Sorrento Therapeutics Inc. (NASDAQ: SRNE) has received approval from the Brazilian Regulatory Agency (ANVISA) to go on with the Phase 2A placebo-controlled, randomized trial of intravenous allogeneic adipose-derived mesenchymal stromal cells for post-COVID-19 long haul pulmonary compromise treatment.
Symptoms of long haulers called “Long COVID” syndrome
According to the latest epidemiologic studies conducted in the United States and the United Kingdom, more than one out of every three COVID-19 patients may experience residual symptoms even after healing from the first phases of COVID-19 sickness. The signs in “long haulers” are sometimes referred to as “Long COVID” syndrome, and they include shortness of breath, fatigue, persistent cough, sleep disorders, “brain fog,” fevers, gastrointestinal symptoms, depression, and anxiety. They can last for months and vary in severity from mild to immobilizing. New symptoms may appear years after the illness or emerge over time in rare circumstances. While the term “Post-Acute Sequelae of a SARS-CoV-2 Infection” is currently being described, these effects can be grouped together as Post-Acute Sequelae of COVID-19 infection.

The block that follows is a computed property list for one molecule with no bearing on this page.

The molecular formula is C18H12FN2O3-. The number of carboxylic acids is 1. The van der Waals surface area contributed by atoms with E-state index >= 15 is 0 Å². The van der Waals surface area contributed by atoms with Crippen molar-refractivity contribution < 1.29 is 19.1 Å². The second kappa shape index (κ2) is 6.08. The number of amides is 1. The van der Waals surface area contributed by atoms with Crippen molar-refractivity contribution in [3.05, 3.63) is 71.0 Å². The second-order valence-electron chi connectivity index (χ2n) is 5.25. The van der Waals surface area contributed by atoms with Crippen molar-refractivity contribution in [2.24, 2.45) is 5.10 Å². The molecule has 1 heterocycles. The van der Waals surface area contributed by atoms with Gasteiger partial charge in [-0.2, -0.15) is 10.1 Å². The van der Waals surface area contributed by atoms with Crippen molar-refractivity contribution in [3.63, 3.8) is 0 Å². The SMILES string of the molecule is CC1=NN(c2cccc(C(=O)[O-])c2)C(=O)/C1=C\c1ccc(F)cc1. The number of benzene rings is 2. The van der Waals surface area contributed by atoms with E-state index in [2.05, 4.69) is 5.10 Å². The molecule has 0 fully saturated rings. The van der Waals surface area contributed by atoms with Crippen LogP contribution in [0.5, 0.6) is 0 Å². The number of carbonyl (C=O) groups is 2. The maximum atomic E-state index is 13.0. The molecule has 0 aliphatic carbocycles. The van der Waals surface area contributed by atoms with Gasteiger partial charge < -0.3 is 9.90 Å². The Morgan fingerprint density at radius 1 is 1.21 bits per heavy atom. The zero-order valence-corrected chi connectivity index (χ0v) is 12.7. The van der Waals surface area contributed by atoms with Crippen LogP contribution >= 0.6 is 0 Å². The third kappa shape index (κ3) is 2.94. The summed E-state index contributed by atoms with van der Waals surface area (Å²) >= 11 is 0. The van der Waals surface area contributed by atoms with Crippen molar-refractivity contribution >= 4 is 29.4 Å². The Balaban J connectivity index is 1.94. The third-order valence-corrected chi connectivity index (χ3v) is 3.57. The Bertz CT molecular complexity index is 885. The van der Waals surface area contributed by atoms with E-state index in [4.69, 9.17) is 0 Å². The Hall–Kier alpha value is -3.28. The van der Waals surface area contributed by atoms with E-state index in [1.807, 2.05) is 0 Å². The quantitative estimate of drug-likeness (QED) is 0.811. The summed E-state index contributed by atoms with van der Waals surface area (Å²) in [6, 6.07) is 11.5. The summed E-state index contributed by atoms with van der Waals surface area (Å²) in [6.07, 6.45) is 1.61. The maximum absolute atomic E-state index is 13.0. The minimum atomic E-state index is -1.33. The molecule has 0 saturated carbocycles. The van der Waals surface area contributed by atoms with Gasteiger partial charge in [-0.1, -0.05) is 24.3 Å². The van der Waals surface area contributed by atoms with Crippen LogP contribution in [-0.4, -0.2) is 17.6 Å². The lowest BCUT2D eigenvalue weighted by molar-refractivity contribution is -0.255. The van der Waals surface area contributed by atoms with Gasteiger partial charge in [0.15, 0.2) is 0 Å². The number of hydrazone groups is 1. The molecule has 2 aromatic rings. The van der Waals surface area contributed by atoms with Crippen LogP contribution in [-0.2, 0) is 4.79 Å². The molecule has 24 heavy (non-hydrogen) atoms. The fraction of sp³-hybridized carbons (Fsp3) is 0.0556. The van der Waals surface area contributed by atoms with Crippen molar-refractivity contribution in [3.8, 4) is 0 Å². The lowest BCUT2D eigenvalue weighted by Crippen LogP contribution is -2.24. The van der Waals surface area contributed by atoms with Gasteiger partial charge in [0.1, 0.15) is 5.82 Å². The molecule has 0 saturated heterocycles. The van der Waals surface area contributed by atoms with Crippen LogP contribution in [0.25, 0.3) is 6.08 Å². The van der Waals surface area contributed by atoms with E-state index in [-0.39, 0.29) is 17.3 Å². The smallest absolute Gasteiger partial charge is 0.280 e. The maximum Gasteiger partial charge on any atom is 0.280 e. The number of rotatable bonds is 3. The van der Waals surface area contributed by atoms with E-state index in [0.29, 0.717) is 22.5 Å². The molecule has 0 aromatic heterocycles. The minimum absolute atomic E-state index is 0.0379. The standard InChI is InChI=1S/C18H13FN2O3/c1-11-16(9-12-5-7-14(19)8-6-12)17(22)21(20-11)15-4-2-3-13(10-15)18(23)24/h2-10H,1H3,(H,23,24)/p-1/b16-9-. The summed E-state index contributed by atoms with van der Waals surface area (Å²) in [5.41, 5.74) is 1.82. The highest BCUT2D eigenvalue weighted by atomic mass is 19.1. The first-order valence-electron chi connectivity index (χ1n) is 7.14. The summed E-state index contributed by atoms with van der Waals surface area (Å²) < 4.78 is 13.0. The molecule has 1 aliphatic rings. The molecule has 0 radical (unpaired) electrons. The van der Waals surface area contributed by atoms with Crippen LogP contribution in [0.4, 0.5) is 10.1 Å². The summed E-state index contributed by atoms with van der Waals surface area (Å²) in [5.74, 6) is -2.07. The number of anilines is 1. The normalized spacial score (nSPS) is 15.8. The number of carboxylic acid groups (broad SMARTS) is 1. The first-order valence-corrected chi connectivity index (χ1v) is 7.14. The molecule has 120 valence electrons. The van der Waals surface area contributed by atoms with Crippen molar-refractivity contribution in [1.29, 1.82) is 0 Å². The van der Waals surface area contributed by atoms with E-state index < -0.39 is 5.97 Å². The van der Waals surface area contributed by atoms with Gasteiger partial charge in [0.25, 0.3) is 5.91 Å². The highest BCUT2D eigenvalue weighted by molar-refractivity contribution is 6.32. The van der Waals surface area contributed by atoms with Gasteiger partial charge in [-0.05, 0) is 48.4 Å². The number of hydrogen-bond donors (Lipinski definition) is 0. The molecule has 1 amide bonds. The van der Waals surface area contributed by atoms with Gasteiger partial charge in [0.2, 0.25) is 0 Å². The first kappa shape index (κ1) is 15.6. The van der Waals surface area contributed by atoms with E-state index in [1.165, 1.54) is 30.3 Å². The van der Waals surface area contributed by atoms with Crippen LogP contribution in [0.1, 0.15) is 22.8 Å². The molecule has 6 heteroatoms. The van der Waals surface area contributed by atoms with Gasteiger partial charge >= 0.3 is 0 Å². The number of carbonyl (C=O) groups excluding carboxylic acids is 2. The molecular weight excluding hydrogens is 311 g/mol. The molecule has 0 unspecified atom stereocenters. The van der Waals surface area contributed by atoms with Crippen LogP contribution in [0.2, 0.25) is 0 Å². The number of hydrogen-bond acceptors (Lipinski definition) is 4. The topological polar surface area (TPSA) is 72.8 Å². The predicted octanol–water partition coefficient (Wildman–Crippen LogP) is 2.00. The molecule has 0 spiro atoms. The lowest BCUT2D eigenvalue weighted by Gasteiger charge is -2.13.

The COVI-MSC study in Brazil is a Phase two randomized, controlled, multi-center trial evaluating the efficacy and safety of around three infusions of COVI-MSC given each day to individuals with respiratory difficulty who have recovered from a SARS-CoV-2 infection for at least three months before the enrollment.
60 subjects to be enrolled in the first six months
In around 6 months from the beginning of the study, 60 individuals (in four dosage regimen groups) should be enrolled. The primary outcome measure will be improvement in the six-minute Walk Distance (6MWD) test after Day 60 following treatment.
CEO Sorrento Dr. Henry Ji said, “We are very satisfied with the progress made in Brazil so far, and we have developed very strong local relationships in support of multiple studies. We expect this next Phase 2 study to confirm the clinical benefits for long-hauler patients. Long-hauler syndrome is likely to be the next major challenge for medical systems in a post-COVID era, and we intend to be the leaders in addressing this future unmet need.”